Seven months into office, the Biden administration has not announced any comprehensive review of its China policy. Instead of positive dynamics in U.S.-China relations, as had been widely expected, the high-level strategic dialogue is largely a stalemate.
The dilemma faced by the Biden administration regarding its China policy adjustment is directly related to the current state of U.S. domestic affairs. At bottom, it is the result of the rationale that underpins U.S. strategic competition with China — a rationale that runs counter to the prevailing trend of international relations.
In their major power relationship, China and the U.S. always evolve in lockstep with the dynamics of the international landscape. Globalization has spurred the development of a multipolar world. Over the course of recent history China has achieved a peaceful rise, while U.S. hegemony has been diminishing.
At the same time, China and the U.S. have developed closer economic, trade and financial ties, and the world has increasingly become a community with a shared future. Since the late Obama administration, structural changes in U.S.-China relations have been afoot. These are a consequential component of the changing dynamics in international relations.
The National Security Strategy report released in 2017 during the Trump administration identified great power competition as the main challenge facing the United States in the new era, while portraying China as the main adversary, thus defining the U.S.-China relationship as one of strategic competition. Its train of logic was that a rapidly rising China poses the greatest challenge to U.S. global dominance.
Obviously, the essential goal of the U.S. strategic competition with China is to maintain U.S. dominance, or hegemonic position, as the world’s sole superpower after the Cold War. This is the logic of both the Trump and Biden administrations’ strategies regarding China. Disregarding historical trends and the evolving nature of international relations, Washington policymakers insist on taking containment of China’s peaceful rise as the main diplomatic strategy for maintaining U.S. dominance. Their logic and goals are both fundamentally flawed.
In a departure from Donald Trump, President Joe Biden seeks to show that U.S. foreign policy is more structured, so he emphasizes America’s position of leadership and stresses a return to multilateralism. On China policy, the Biden administration highlights “speaking from a position of strength” and having a “differentiated policy,” which means it wants to flex its muscles as warranted by circumstances. Secretary of State Antony Blinken put this message across during the U.S.-China High-Level Strategic Dialogue in Alaska.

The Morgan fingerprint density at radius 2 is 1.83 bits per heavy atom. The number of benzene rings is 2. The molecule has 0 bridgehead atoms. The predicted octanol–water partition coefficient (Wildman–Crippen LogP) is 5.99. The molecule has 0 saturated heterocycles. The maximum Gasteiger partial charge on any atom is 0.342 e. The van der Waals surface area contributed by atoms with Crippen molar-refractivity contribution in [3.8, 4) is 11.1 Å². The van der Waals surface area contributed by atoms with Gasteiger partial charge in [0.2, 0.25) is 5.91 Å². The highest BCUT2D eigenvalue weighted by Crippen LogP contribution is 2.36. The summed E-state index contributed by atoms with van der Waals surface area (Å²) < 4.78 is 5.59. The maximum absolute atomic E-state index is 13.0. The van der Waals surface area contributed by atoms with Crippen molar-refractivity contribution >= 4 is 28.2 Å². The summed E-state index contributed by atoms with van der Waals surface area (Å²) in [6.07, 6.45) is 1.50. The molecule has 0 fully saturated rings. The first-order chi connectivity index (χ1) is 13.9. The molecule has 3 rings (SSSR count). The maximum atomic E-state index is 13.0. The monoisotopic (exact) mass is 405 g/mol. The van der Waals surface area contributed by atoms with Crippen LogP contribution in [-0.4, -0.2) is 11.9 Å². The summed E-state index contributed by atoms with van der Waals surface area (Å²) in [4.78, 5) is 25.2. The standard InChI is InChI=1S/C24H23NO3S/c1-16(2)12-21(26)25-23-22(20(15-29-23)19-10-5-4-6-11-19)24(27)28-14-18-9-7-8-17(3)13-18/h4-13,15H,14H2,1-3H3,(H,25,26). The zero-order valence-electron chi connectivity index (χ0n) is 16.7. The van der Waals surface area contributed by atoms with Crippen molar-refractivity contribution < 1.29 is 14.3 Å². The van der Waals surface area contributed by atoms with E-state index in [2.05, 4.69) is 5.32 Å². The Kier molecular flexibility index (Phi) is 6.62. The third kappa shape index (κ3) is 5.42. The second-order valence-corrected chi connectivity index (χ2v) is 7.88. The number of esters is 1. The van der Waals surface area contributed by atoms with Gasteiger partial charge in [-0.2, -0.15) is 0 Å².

Blinken listed three circumstances in which U.S.-China relations could play out in the now widely quoted “Blinken trichotomy”: a United States that is “competitive when it should be,” “collaborative when it can be” and “adversarial when it must be.”
An examination of the policy practices of the Biden administration, in line with the Blinken trichotomy, reveals five categories of U.S. policy objectives:
Category A — Ensure U.S. dominance and strategic power advantage. The U.S. seeks to undermine and contain China’s strategic competitiveness, with a clear intent to engineer a selective decoupling — such as cutting off U.S. China engagement in areas critical to U.S. national security while rallying and pressuring allies to take joint actions. Within this context, U.S.-China relations are adversarially competitive, locked in a zero-sum game.
Category B — Curb the expansion of China’s influence in the Asia-Pacific region as well as globally. The U.S. mobilized the so-called “democratic alliance” to attack, hinder and constrain China’s national affairs and foreign relations development in the military, economic, political, and cultural spheres in the name of maintaining the so-called “rules-based international order” and to tarnish China’s international image. In this context, U.S.-China relations are either confrontational or competitive.
Category C — Maintain interdependent U.S.-China economic, trade, and financial relations. Within this context, bilateral relations are both competitive and cooperative.
Category D — Cooperate with China as necessary and appropriate on common global challenges. These include climate change, the global pandemic, nuclear non-proliferation and issues related to strategic stability.
Category E — Manage differences between the two countries. The goal is to avoid any full-fledged conflict and confrontation arising from miscalculation or unforeseen events.
In terms of format, the Biden administration is trying to implement its so-called “differentiated” and “controlled” strategic competition. However, the past seven months have shown that the Blinken trichotomy has been practiced in each of the five policy goal categories without clear criteria or boundaries. Underpinned by the core objective of containing China’s competitiveness, U.S. policy tilts toward confrontational competition. The areas and issues where cooperation should be actively encouraged are largely overshadowed by the U.S. focus on strategic competition.
In view of the above analysis, it will be a tall order for the Biden administration to escape its current China policy dilemma so long as the mainstream view in U.S. policymaking circles opposing China’s peaceful rise remains unchanged, and the fact that the Biden administration has its hands tied because of the Democrats’ slim majority in Congress and enormous pressure from Republicans building toward the midterm elections next year and the presidential election in 2024. It is not a stretch of imagination that the current state of U.S. China relations will be the norm in the next few years.
(The foregoing is a speech delivered at a recent Taihe Civilization Forum. Some minor edits have been made for clarity.)